Care & Maintenance of Natural Stones

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Material Selection

We encourage the use of natural stone tile surfaces for nearly any residential or light/medium-duty commercial interior application. Most stone surfaces perform very well with simple care in installation and maintenance. Take time to consider the requirements of the site and learn a bit about the suitability of the stone you have selected. Stone wears a certain amount under foot-traffic and can degrade over time when exposed to the elements, particularly freezing/thawing conditions. Use the requirements of the installation to dictate appropriate stone, thickness, installation, and maintenance specifications. Contact us anytime for assistance, particularly when specifying natural stone for commercial and exterior application.

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Installation Method Selection

Generally speaking, proper ceramic tile substrates and thin-set methods and materials are minimally required for successful installation. Rely on the experts, use high-quality setting materials, and carefully follow instructions for proper substrate preparation, materials and techniques. Most failures are a result of improvisation.

Particularly helpful is the Tile Council of North America ( Handbook of Ceramic Tile Installation, which outlines appropriate methods for many applications according to the proper ANSI A108 installation standards. The Marble Institute of America ( stone installation method specifies back-buttering tiles individually to achieve a flat surface and prevent stone cracking under load. We strongly encourage back buttering all natural stone tiles.

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Installation Tips

Thoughtful Preparation insures good bonding and a smooth, trouble-free installation. Plan to inspect, prepare and sort stone tiles as necessary before setting. Brush or rinse dust from the stone, remove loose scale or clefts with a stiff nylon brush or putty knife, and reserve cracked or unsound pieces for cutting. Lay out tiles and patterns before installing to assure desired color blending.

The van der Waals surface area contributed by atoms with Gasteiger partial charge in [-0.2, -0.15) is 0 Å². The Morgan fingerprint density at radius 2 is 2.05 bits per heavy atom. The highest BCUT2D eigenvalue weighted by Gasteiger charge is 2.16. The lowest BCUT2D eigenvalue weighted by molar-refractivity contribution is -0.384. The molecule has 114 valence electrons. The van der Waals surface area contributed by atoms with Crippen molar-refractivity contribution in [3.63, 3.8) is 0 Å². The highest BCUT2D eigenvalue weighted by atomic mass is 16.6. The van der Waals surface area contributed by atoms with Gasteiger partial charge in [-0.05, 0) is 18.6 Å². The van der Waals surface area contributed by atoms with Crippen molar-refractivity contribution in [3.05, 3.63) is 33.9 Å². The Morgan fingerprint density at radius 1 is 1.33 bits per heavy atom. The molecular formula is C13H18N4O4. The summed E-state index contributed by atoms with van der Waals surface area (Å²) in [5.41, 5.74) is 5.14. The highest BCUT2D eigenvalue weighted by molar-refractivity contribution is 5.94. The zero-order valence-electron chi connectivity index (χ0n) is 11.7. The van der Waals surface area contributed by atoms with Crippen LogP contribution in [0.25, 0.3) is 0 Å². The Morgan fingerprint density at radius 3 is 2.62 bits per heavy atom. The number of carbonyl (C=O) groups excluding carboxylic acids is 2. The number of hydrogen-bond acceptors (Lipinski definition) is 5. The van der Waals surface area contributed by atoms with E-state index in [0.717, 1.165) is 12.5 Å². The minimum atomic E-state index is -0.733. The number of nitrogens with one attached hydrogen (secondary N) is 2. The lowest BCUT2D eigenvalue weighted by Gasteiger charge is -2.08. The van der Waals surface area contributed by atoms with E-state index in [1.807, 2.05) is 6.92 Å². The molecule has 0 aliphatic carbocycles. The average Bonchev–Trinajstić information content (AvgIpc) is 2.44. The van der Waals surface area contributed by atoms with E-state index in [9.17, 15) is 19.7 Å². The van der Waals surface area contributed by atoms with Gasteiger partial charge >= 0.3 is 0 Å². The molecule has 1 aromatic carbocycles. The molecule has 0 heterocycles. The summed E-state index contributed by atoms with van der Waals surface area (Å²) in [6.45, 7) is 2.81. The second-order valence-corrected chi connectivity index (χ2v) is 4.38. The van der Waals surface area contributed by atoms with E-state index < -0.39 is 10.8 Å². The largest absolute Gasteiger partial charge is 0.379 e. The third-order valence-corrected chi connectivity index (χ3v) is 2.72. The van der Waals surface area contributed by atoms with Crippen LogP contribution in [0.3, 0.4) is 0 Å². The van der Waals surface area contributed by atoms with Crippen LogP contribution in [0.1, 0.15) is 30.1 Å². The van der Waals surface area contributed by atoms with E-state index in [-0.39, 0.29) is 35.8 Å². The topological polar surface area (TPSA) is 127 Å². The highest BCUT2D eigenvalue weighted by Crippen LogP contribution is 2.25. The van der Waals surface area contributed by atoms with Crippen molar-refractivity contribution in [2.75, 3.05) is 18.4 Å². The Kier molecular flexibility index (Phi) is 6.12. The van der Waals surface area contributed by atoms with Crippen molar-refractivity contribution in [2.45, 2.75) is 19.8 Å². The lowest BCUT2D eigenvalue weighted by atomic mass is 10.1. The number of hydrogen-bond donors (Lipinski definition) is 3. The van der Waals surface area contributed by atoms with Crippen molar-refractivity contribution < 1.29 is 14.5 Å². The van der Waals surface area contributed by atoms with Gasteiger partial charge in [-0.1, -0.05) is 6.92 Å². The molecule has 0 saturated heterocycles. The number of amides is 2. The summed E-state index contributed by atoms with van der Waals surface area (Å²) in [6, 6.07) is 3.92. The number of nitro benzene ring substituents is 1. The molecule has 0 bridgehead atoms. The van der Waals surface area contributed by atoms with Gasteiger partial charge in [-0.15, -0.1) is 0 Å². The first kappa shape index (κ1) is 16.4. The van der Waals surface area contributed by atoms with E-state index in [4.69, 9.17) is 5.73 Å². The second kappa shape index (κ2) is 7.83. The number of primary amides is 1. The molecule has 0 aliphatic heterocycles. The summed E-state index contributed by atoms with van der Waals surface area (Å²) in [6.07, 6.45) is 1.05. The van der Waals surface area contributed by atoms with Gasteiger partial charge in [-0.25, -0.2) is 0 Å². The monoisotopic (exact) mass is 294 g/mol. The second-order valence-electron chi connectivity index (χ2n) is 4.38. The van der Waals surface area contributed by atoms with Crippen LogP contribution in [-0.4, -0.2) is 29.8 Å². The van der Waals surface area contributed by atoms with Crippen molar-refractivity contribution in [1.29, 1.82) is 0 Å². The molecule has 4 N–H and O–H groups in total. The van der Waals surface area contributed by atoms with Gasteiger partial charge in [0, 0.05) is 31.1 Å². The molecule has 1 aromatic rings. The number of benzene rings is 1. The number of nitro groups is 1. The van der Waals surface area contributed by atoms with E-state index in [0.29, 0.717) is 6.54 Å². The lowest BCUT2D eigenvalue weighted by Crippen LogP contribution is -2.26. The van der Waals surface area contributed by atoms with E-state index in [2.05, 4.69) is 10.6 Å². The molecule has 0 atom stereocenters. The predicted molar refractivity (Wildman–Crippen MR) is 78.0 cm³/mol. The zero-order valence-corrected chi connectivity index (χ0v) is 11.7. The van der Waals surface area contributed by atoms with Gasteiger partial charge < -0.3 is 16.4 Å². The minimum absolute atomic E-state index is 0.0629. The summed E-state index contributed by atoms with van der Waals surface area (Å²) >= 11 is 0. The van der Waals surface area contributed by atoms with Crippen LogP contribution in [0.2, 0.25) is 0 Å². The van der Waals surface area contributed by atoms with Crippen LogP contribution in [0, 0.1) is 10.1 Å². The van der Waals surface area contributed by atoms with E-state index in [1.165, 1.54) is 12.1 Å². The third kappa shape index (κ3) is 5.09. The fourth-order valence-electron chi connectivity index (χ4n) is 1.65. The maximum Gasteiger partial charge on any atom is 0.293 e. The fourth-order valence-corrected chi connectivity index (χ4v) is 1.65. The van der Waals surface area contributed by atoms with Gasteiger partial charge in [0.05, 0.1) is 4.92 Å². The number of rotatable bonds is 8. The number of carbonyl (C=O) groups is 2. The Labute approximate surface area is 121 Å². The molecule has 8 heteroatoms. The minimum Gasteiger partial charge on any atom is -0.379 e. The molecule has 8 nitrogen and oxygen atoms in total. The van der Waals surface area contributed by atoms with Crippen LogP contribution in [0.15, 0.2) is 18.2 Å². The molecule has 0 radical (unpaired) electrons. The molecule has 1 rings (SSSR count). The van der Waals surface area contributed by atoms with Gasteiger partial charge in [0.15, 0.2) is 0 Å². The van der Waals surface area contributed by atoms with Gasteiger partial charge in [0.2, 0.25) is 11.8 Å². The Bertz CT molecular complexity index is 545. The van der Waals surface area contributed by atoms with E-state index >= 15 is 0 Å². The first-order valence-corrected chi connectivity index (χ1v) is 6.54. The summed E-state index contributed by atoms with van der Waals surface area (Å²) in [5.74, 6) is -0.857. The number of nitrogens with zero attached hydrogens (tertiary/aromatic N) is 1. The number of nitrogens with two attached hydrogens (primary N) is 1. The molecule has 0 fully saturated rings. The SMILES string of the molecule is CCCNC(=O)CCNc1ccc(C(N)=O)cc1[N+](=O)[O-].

Note that stone tiles, particularly hand-cut slate tiles from China, Africa and India, may vary quite a bit in color, surface texture, square and thickness, while tiles from Brazil and Turkey are generally more uniform. Variation does not indicate low quality stone–it is the installer’s responsibility to achieve a flat surface, nice color-blending, and pleasing grout lines.

Install slate and other cleft stones as you would handmade ceramics, such as terra-cotta tile. Specify latex-modified thin-set and thin-bed methods with a 3/8” trowel for most interior usage. Select and set thicker tiles first, back-butter each tile individually, and build-up thinner tiles by striking a notch of mortar on the back. Larger tiles in 16” and 24” sizes may require medium-bed materials and a larger trowel.

Cleft stones can be lightly sanded or worked after installation to soften sharp edges and clefts, and be aware that cleft surfaces may dust for a while after installation as loose scale is removed by traffic. This stops as the surface ‘settles-in’, usually in a few weeks or so.

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Grout Joints

Always grout stone tile floors to provide required support and to smooth lippage where tiles meet. A 1/4” to 3/8” grout joint is standard, providing enough room to compensate for variation in the size of the tiles. For tighter grout joints, a running-bond (brick) pattern can help keep grout lines straight. Very tight joints (1/8” to 3/16” or less) and the use of grout spacers are often not feasible with hand-cut tiles, but may be quite appropriate with Turkish Travertine or Brazilian Slate. Please contact us when tight grout joints are desired.